Mumbai: Shares of companies where promoters’ shareholding is more than 65 per cent fell sharply as finance minister Nirmala Sitharaman in her Budget speech said that it was time to increase public float to 35 per cent from 25 per cent.
“It is the right time to consider increasing the minimum public shareholding in the listed companies. I have asked Sebi to consider raising the current threshold of 25 per cent to 35 per cent,” Ms Sitharaman said.
The market reacted immediately to the announcement leading to sharp fall in target companies with promoter holding above 65 per cent like Tata Consultancy Services (-3.61 per cent), Wipro (-4.21 per cent), Avenue Supermart (5.35 per cent), HDFC Life Insurance Company (-2.94 per cent), Siemens (-7.18 per cent), Oberoi Realty (-6.44 per cent) among others.
According to K. R. Choksey research, “There are 167 companies in BSE 500 are currently listed at 35 per cent or less public shareholdings. Their current market capitalisation is Rs 41.31 lakh crores and additional liquidity required will be Rs 3.69 lakh crore to bring down promoter shareholding at current market price.”
Deven Choksey, managing director, K.R. Choksey shares & securities said, “Assuming that the selling will happen to bring down promoters holding to 65 per cent, it will result in higher long term capital gains (LTCG) tax. Overall it should result in the selling of stocks, the richly valued MNC stocks, whose valuations may come under check if they have to part with their holdings.”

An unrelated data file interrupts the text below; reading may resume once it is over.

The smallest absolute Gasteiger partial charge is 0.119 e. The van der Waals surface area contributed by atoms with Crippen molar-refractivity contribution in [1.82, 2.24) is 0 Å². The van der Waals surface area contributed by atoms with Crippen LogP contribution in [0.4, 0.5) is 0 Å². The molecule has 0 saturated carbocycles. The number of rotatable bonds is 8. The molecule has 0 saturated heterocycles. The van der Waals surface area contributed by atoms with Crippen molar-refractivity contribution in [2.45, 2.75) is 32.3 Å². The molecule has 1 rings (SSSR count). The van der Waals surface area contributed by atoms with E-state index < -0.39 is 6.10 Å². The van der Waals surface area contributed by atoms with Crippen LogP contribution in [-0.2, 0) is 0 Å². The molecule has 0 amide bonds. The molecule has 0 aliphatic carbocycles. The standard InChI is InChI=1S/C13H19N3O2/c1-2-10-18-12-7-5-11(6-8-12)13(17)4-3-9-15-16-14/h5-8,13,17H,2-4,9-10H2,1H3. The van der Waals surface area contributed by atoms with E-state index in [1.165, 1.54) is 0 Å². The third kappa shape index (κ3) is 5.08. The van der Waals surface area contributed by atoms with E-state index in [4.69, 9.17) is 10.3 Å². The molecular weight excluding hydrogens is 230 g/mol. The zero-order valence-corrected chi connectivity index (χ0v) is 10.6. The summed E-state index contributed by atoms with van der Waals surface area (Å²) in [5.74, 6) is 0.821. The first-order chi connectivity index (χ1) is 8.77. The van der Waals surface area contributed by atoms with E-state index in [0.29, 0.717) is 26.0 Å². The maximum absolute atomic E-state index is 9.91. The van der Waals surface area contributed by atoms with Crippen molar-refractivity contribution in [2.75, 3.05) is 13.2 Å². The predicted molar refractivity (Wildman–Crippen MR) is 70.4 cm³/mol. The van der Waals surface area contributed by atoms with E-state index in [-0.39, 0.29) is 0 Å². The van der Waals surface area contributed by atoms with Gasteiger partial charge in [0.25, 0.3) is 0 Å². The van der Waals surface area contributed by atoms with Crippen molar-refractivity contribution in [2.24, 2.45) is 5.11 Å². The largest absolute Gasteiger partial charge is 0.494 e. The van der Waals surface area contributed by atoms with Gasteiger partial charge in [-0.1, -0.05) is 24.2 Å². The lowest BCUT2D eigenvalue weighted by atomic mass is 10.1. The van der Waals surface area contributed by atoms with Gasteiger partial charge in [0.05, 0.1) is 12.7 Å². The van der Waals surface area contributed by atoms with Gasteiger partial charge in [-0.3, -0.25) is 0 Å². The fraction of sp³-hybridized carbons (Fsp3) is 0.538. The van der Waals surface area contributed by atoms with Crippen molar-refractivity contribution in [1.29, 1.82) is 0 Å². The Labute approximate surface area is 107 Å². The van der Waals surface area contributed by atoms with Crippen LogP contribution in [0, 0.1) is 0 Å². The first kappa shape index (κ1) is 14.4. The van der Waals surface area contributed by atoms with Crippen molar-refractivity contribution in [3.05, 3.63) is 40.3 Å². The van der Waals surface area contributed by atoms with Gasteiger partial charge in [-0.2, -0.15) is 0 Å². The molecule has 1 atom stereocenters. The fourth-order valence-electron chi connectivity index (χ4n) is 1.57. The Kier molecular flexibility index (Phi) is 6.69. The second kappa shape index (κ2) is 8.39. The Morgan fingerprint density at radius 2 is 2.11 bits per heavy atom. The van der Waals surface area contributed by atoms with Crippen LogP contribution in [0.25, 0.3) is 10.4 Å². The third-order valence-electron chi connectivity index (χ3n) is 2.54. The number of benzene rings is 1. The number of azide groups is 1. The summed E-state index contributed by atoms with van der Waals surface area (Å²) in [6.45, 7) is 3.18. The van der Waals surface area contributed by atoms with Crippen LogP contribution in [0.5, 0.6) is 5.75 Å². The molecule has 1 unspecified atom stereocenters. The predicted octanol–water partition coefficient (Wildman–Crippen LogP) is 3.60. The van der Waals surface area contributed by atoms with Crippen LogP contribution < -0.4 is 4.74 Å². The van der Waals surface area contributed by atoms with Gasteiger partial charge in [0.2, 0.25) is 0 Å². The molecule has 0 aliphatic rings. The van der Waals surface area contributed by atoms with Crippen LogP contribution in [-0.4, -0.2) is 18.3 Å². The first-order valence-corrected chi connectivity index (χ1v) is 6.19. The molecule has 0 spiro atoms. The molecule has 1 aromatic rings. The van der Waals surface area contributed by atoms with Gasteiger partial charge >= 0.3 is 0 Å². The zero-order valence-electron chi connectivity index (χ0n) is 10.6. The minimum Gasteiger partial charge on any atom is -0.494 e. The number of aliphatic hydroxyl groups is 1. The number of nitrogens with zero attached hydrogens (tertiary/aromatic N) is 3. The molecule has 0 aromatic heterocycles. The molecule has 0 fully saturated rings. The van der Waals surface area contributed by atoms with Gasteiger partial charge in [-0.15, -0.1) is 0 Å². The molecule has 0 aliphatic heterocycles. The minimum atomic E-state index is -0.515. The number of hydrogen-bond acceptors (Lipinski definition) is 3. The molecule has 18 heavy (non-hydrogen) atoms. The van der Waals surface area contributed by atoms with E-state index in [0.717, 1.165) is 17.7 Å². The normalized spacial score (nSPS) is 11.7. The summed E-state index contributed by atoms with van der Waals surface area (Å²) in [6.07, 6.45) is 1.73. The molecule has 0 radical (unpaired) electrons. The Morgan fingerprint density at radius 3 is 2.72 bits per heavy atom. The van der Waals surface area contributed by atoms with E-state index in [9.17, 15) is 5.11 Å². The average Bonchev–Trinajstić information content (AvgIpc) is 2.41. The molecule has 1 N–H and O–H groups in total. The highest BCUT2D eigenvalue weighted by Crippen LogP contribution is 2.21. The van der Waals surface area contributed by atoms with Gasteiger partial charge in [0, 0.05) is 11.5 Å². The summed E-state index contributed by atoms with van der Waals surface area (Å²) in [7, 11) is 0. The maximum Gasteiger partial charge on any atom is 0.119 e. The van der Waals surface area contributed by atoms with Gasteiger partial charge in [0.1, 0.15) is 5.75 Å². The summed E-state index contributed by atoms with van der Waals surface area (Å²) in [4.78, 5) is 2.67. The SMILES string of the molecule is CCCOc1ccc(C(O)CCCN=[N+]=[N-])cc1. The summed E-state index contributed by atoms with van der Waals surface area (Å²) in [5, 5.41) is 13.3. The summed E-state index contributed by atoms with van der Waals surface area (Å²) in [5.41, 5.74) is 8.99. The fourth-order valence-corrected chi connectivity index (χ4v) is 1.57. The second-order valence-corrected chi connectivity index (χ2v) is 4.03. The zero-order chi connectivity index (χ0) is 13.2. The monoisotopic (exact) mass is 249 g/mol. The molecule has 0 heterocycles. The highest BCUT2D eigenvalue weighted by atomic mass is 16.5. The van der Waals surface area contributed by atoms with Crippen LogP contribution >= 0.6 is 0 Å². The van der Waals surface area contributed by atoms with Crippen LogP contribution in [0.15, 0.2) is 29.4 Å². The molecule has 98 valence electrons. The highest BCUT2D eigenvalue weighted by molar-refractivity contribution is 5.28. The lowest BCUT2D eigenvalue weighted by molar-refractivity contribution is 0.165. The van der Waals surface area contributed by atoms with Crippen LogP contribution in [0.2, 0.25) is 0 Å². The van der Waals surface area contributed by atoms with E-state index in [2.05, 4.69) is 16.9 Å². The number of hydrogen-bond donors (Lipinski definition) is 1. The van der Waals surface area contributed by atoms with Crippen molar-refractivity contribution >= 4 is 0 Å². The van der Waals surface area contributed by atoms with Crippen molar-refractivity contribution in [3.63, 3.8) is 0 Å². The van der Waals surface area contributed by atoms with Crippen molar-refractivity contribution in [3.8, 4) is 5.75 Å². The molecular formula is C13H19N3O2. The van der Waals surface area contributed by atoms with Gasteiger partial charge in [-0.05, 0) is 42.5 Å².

However, it will be good for the equity market with investors chasing just a handful of quality companies, analysts said.
Jimeet Modi, founder & CEO, Samco Securities said, “The move to increase public shareholding in companies from 25 per cent to 35 per cent, this is probably the biggest wealth transferring move in the interest of larger good of the country, but from the stock market perspective there will be the overhang of supply and markets at large will face the repercussions. This will change the demand-supply equation in the capital markets and a number of large cap companies with a high promoter shareholding will face the brunt.”
Navneet Munot, chief inv-estment officer, SBI Mutual Fund said, “The suggestion to Sebi to increase float to 35 per cent from 25 per cent will cause a high supply of stock but may also increase India’s weight in the global indices.”
However, multinational companies may not like it as they would have to forego huge dividend payout garnered by them as well as mid- and small-cap companies where control by promoters will reduce.
Romesh Tiwari, head of Research, CapitalAim said, “Raising minimum public shareholding norms will be negative for several MNC companies who run a closely managed business and reduce the “skin in the game” factor for the promoters of mid and small cap companies. For markets, it may suck the liquidity by making more floating stocks in secondary markets.”...